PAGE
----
On my work computer I've noticed that some icon-theme.cache files are very large. For example:

  1. /usr/share/icons/hicolor/icon-theme.cache: 120MB
  2. /usr/share/icons/gnome/icon-theme.cache: 113MB
  3. /usr/share/icons/pacifica/icon-theme.cache: 103MB
  4. /usr/share/icons/oxygen/icon-theme.cache: 94MB

etc. What could be the reason for this? For example, on my home computer, /usr/share/icons/hicolor/icon-theme.cache is only 24kB big, and others are even smaller than that.

Can I delete these files (will they auto-regenerate)? Or is there any other way to shrink them?

  • Could you post directly the output, I don't want to believe my eyes :). LANG=c ls -lh /usr/share/icons/*/icon-theme.cache – user.dz Dec 10 '16 at 11:40
  • @user.dz thanks for your answer. I've reinstalled my OS, so no more way for me to check this again. But I'll accept your answer. Btw, have you seen my replies to your comment on my bounty question? I think I didn't tag you correctly there, could you please have a look? – Томица Кораћ Dec 10 '16 at 11:53

Yeah, they are really so huge. Their generation is triggered separately by dpkg if there is any new file during installation of packages.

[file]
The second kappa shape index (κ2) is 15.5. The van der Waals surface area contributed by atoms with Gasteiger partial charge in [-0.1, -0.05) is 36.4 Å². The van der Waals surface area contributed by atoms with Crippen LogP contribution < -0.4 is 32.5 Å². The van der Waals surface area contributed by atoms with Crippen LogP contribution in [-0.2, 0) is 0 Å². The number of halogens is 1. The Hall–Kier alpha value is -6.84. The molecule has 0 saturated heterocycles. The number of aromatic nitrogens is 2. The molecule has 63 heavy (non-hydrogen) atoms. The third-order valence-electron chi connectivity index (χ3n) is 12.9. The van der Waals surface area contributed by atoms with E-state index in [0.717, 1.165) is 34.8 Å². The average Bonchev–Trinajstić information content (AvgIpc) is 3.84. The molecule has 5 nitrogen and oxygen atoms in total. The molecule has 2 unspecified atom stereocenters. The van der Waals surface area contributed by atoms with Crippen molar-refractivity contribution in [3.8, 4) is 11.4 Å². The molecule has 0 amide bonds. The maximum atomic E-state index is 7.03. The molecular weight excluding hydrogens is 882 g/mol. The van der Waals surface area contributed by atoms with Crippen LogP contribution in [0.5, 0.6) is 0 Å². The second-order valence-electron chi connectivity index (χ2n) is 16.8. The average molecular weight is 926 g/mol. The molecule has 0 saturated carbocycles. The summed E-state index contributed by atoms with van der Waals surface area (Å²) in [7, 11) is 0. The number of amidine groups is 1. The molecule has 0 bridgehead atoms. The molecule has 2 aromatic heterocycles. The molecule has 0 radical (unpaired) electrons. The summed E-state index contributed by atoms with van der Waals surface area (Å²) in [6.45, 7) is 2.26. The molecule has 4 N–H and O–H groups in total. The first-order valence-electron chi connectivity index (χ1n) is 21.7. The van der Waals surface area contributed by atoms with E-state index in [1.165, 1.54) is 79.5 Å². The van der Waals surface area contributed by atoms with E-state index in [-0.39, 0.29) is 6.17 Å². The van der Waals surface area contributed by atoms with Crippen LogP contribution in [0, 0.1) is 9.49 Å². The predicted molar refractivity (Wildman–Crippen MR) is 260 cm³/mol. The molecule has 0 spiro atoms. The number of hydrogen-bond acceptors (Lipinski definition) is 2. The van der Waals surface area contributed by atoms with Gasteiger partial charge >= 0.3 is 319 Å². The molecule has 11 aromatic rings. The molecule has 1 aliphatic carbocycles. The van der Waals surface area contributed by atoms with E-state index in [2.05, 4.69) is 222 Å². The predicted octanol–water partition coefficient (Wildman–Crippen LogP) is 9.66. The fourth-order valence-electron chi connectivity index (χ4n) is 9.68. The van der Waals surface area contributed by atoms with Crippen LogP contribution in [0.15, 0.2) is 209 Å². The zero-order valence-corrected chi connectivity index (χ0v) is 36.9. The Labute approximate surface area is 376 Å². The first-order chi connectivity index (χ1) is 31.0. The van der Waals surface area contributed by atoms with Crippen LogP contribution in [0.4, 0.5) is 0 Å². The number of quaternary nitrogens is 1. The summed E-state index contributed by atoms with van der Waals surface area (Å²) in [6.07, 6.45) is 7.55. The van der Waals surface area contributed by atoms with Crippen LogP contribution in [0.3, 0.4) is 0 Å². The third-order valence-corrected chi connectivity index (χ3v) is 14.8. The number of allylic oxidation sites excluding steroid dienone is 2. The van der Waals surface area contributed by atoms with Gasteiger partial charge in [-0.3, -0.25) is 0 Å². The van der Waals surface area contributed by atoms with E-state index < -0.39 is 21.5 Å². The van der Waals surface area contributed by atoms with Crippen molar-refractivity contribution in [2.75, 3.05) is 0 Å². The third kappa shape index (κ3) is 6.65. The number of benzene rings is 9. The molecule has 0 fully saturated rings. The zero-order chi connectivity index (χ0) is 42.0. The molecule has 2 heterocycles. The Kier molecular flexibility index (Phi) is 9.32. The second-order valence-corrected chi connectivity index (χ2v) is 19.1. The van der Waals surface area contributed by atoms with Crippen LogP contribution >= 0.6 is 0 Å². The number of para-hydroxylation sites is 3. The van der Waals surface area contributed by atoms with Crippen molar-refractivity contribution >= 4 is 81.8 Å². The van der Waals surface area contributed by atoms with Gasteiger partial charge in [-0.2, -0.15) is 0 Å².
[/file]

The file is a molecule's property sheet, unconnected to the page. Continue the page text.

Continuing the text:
1. You can remove them

    sudo rm /usr/share/icons/*/icon-theme.cache
  2. Then force regenerating them

    sudo update-icon-caches /usr/share/icons/*/

The system can work without cache, just little drop in GUI performance.


The icon theme cache contains an index of the image files contained in the directory, and can optionally include the corresponding uncompressed image data.

The rationale for including image data was that instead of opening and decoding each individual image file, the app would just memory map the cache file and access it directly.

The default used to be to include image data in the cache, but this was changed in mid 2014. The main reason for this was that the format used to store raw image data in the cache no longer matched what was used for displaying the images, so it was no longer offering zero copy access. Also, the improvements in CPU speeds over the years relative to hard disk speeds mean it is not obvious that avoiding the need to decompress data is a win when it means reading more data off disk.

So getting back to the original question: the reason the caches are smaller on your home system compared to your work system is most likely because the work system is running an older distribution release where the caches have been built to include image data. When the work system is upgraded, its cache sizes should shrink.

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